Influence of Environmental Risk Factors of Colorectal Cancer and Gene-Environment Interactions on Line-1 DNA Methylation

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Authors
Gogna, Priyanka
Keyword
Epidemiology , Colorectal Cancer , DNA Methylation
Abstract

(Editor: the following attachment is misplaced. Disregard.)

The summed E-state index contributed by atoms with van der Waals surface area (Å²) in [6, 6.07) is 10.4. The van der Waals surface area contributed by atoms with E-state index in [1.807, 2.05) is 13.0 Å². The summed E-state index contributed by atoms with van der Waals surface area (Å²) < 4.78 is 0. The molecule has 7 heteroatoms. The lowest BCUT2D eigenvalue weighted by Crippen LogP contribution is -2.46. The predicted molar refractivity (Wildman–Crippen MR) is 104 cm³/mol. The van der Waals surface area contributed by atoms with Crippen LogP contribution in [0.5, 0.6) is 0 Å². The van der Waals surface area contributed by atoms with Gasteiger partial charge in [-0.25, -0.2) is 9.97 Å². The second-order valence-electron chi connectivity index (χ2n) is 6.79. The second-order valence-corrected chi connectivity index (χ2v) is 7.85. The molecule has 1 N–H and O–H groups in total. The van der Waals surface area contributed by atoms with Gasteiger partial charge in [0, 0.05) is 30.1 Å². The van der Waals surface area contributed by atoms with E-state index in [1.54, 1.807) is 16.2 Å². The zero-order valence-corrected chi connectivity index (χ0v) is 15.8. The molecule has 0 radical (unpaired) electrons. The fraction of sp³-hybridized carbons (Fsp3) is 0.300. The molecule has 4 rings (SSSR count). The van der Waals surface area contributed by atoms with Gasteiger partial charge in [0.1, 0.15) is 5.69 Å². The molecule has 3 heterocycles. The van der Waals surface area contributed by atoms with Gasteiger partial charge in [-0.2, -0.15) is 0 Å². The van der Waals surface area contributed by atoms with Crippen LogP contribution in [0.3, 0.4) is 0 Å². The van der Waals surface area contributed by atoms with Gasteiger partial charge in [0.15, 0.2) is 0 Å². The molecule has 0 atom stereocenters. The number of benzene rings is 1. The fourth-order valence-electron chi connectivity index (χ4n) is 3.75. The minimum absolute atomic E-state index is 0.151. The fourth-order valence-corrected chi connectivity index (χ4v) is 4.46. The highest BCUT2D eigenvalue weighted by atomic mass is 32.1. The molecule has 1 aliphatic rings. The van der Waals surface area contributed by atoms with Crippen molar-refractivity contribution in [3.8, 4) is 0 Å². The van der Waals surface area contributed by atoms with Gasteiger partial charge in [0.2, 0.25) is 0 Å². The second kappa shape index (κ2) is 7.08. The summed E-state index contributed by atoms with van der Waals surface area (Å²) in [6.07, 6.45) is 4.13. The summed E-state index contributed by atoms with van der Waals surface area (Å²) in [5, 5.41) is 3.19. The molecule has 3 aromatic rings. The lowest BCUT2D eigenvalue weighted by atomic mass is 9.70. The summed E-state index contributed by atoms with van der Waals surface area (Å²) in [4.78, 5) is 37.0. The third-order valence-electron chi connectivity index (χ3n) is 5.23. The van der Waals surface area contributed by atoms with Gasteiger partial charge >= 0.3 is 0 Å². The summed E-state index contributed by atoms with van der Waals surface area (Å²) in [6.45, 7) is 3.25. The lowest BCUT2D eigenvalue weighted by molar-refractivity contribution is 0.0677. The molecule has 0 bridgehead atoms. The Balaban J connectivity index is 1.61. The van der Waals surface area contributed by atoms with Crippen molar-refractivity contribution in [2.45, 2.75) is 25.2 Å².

Introduction: This study examined the association between established colorectal cancer (CRC) risk factors and LINE-1 DNA methylation in healthy colon tissue, and whether genes involved in one-carbon metabolism modify relationships between established CRC risk factors and LINE-1 DNA methylation. This study was undertaken in order to inform on the role of LINE-1 DNA methylation as a mechanism by which established risk factors may lead to carcinogenesis. Reduced LINE-1 DNA methylation and one-carbon metabolism-related gene variants are both shown to increase CRC risk. Exposures related to LINE-1 DNA methylation may have a greater effect on methylation levels for individuals already susceptible to reduced methylation due to possession of a genetic variant. When considered together, these effects may impact methylation patterns in individuals beyond what would be expected if effects were purely additive. Methods: The study population consisted of 317 individuals scheduled for a routine colonoscopy. Multivariable linear regression was used to study the associations of alcohol consumption, smoking, body mass index, non-steroidal anti-inflammatory drug use, physical activity, and fruit and vegetable consumption with LINE-1 DNA methylation. Product terms between MTHFR 677C>T (rs1801133), MTR 2756A>G (rs1805087), and MTRR 66A>G (rs1801394) genotypes and exposures of interest were used to examine effect modification by genotype. Results: There were no statistically significant relationships observed between each risk factor of interest and LINE-1 DNA methylation. Statistically significant interactions between alcohol consumption and MTHFR and MTR genotypes were observed (p-value interaction=0.009, 0.003) in relation to LINE-1 DNA methylation. Conclusion: This thesis presents novel results on the relationships between a comprehensive set of CRC risk factors and LINE-1 DNA methylation in healthy colon tissue. We observed significant interactions by gene variants in the relationships between CRC risk factors and LINE-1 DNA methylation in the healthy colon. Although effects were not consistently in hypothesized directions, they suggest that one-carbon metabolism-related gene status is an important effect modifier in the relationship between alcohol consumption and LINE-1 DNA methylation.
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